1XV v Amman Utd (away) 14 Jan 2017

7-18 Loss

Monmouth Exit Cup as West Proves Best

Hopes were high last Saturday morning when a bus-load of players and supporters set off for Ammanford in bright sunshine despite knowing that their National Bowl fifth round tie was against Amman United who were unbeaten this season. Uncertainty surrounded whether Wales and British Lions icon, Shane Williams would be playing for this his home Club, seeing he had begun a new Gaelic football career in Ireland and had been playing there a mere two days earlier. Rain showers were forecast for the game itself on top of a pitch that appeared to have suffered quite badly from recent bad weather.

But what an opportunity it presented, too: apart from a further potential step towards appearing at the Principality Stadium, what a tale to tell one's children or even grand-children that one had decked or 'skinned' the great Shane.

The start was momentarily encouraging when 'The Amman's’ first move along their back-line was snuffed out with a good tackle on their returning star, but in no time at all, despite playing up the slope, the pressure was on Monmouth again as the home pack initially looked the more lively and organised.

Given recent televised criticism of new guidance on high tackles, the referee rightly used his discretion when three minutes into the game he penalised Monmouth for such an offence and they went 0-3 down but with numbers left intact on the field.

This stirred the visitors who moved downfield and gained a penalty of their own for not rolling away in the tackle but Parsons missed the chance to draw level and the home team kicked their way back upfield, winning them another converted penalty for offside by an overeager three-quarter. Kicking and forward play quickly began to dominate although with hindsight, making robust inroads in the middle with quick ball to stretch defences wide in the earlier stages may have proved more beneficial for Monmouth.

It was Amman Utd who took advantage of the greasy surface best when they exploited their mauling and driving strengths to force their way over to clock up their thirteenth point bang on thirteen minutes but Monmouth heads did not go down and they put together several drives and also some reasonably intricate three-quarter moves with several switches of direction. Handling was becoming a difficulty though and some promising incursions ended with a spilling of the ball in tackles.

With both sides kicking deep for territory, full back Parsons stood out with safe catching and speedy strong counter-attacks. Hopes were raised when a mid-field penalty for offside brought a five metre line-out but the throw-in was adjudged not straight. The home team again kicked for territory but were lucky when a Monmouth re-joinder made good ground only to end with a forward pass.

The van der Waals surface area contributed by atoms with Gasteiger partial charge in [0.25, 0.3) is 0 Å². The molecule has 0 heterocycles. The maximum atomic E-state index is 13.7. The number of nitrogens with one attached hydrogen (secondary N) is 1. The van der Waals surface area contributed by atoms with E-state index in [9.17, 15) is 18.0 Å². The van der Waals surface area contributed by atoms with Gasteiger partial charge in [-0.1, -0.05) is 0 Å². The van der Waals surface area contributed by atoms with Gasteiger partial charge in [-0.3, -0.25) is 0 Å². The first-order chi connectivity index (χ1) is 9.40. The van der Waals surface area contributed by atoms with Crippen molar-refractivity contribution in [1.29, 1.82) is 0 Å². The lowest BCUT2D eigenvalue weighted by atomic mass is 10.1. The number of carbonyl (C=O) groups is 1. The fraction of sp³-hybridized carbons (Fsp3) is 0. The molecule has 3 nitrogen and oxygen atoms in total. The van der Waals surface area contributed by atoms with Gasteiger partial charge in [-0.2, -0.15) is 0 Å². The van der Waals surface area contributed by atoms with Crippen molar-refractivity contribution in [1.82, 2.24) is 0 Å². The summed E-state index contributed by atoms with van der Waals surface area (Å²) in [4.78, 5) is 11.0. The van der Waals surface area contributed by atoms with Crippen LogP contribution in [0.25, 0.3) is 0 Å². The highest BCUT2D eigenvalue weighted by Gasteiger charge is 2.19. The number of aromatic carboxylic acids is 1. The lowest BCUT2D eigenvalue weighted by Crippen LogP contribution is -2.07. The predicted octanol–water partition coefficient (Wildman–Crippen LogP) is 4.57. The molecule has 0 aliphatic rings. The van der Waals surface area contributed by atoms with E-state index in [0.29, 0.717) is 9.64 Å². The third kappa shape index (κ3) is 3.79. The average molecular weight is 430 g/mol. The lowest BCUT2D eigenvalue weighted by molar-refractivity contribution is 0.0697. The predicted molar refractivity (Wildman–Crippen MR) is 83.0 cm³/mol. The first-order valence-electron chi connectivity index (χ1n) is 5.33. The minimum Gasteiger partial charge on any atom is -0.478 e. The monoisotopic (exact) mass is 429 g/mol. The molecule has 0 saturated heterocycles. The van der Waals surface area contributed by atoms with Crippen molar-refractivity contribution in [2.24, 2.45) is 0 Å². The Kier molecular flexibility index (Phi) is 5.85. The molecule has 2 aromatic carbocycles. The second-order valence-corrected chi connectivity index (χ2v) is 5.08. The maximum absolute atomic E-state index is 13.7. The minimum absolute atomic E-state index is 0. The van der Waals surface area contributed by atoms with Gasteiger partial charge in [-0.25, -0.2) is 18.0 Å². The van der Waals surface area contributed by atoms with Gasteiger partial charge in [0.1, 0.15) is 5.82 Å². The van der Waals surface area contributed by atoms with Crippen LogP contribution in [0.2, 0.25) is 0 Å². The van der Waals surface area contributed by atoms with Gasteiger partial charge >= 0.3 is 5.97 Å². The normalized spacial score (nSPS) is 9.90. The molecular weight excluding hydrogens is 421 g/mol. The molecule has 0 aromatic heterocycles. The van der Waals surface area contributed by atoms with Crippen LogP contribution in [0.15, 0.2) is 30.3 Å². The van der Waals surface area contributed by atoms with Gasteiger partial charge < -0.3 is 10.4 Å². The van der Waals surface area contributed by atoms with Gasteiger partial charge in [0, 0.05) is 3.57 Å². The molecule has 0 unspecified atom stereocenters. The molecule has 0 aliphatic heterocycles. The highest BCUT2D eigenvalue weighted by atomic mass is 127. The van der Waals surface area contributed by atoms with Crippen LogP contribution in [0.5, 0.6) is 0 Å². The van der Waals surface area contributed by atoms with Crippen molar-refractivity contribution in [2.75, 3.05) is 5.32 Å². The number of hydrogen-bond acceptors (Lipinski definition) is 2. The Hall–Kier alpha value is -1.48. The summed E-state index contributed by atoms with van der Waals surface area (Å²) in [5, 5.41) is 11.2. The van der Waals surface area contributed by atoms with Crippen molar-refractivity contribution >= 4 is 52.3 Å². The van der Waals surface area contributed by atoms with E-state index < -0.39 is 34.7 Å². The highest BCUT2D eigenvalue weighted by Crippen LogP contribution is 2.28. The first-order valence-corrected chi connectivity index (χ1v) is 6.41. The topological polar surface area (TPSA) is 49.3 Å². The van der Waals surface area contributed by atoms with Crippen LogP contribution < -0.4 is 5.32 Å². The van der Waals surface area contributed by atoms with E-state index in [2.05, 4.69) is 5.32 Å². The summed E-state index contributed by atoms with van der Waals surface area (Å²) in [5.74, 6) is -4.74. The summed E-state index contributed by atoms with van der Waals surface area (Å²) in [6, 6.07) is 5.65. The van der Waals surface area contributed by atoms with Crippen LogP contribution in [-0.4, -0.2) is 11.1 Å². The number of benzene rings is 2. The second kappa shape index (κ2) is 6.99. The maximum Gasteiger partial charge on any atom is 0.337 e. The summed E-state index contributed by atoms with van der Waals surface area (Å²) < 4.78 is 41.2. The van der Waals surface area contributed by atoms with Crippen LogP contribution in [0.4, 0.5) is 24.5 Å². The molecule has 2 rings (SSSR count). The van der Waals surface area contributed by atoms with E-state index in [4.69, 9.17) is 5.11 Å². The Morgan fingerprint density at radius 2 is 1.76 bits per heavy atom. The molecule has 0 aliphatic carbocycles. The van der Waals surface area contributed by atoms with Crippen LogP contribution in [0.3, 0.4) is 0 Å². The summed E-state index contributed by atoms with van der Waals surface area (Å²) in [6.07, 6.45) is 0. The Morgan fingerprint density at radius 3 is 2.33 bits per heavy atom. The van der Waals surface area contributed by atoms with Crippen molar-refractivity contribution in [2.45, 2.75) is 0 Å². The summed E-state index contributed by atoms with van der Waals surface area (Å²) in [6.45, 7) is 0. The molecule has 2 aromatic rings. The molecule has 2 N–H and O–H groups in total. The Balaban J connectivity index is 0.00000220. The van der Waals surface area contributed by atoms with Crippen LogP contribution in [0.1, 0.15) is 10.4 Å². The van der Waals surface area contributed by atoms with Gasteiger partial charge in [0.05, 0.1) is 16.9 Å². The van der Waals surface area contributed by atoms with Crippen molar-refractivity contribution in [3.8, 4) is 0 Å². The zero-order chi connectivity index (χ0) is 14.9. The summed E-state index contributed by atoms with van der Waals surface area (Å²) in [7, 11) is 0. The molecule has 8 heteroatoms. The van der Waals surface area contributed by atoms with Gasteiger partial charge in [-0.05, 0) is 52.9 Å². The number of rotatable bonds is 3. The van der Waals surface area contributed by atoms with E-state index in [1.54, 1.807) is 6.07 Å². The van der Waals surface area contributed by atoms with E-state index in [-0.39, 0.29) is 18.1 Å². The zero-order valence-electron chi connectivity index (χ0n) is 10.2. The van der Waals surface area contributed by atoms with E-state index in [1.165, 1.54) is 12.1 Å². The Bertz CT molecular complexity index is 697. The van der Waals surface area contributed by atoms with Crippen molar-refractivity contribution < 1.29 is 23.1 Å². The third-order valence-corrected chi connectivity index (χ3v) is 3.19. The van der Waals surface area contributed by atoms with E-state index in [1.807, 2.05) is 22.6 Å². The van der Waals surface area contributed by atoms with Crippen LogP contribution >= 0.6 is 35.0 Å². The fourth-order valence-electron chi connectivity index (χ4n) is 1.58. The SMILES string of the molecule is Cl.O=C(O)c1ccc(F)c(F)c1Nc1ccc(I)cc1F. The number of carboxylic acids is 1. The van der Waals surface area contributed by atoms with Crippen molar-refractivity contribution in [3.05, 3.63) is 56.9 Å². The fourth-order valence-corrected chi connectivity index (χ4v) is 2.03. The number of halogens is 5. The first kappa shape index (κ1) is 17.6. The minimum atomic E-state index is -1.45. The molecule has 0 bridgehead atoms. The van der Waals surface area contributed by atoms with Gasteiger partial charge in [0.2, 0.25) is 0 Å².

And then a minor tragedy: winger Smith was accidentally kicked in the head while struggling to contain a loose ball and his team-mates retaliated thinking there had been foul play instead being penalised for dragging out the offender by his neck. The referee deserved credit for his clever use of discretion, but the kick led to a maul following a line-out which Monmouth initially repulsed but were then driven some 15 metres over their line for their second try which went unconverted. 18-0 was now looking daunting and despite a good charge by No. 8 Hawkins the ball was again lost in a tackle and half-time was soon upon them.

The challenge now was at the least to restore pride even though totally turning the tables in worsening conditions and up the slope might have been beyond them. But they set about their task with determination and for the next 40 minutes gave their all with individual substitutes making their mark and causing the home players to employ all their guile to frustrate Monmouth in their fight back. Penalties resulted for trying to slow things down but none in kick-able areas and good drives with prop Green and flanker Rees prominent made ground but not always ones that met with the referee's approval for quick release of the ball. Emanuelli kicked well out of hand and on one occasion made a good break followed by a cross- kick which led to a touch 10m out and a subsequent touch down that was overruled for a knock-on. Shane Williams employed his power and skills to make a long break down the left touch-line followed by a cross-kick of his own which sadly left the covering Harding sliding helplessly into touch and downing the touch-judge in the process.

But largely it was Monmouth who kept up the pressure requiring some dogged defence from their opponents to keep their line intact.

With two minutes to go a local forward was yellow-carded for not releasing a tackled player and nippy scrum-half White was quick to take a short penalty with Hawkins on hand to force the ball down through would be tacklers and over the line for a well deserved consolation try which with the conversion made the score a more respectable 18-7. This apart they had truly played the better in the second half but the early deficit was always going to have created a hard ask.

Instead the Monmouth boys will have enjoyed the experience and been left wondering if on another day, in the dry, things may have turned out differently. But it is now time to concentrate on the League and the visit of New Tredegar to the Sports Ground on Saturday - k. o. 2. 30p. m.

Tries: T.Hawkins
Conv: S.Parsons

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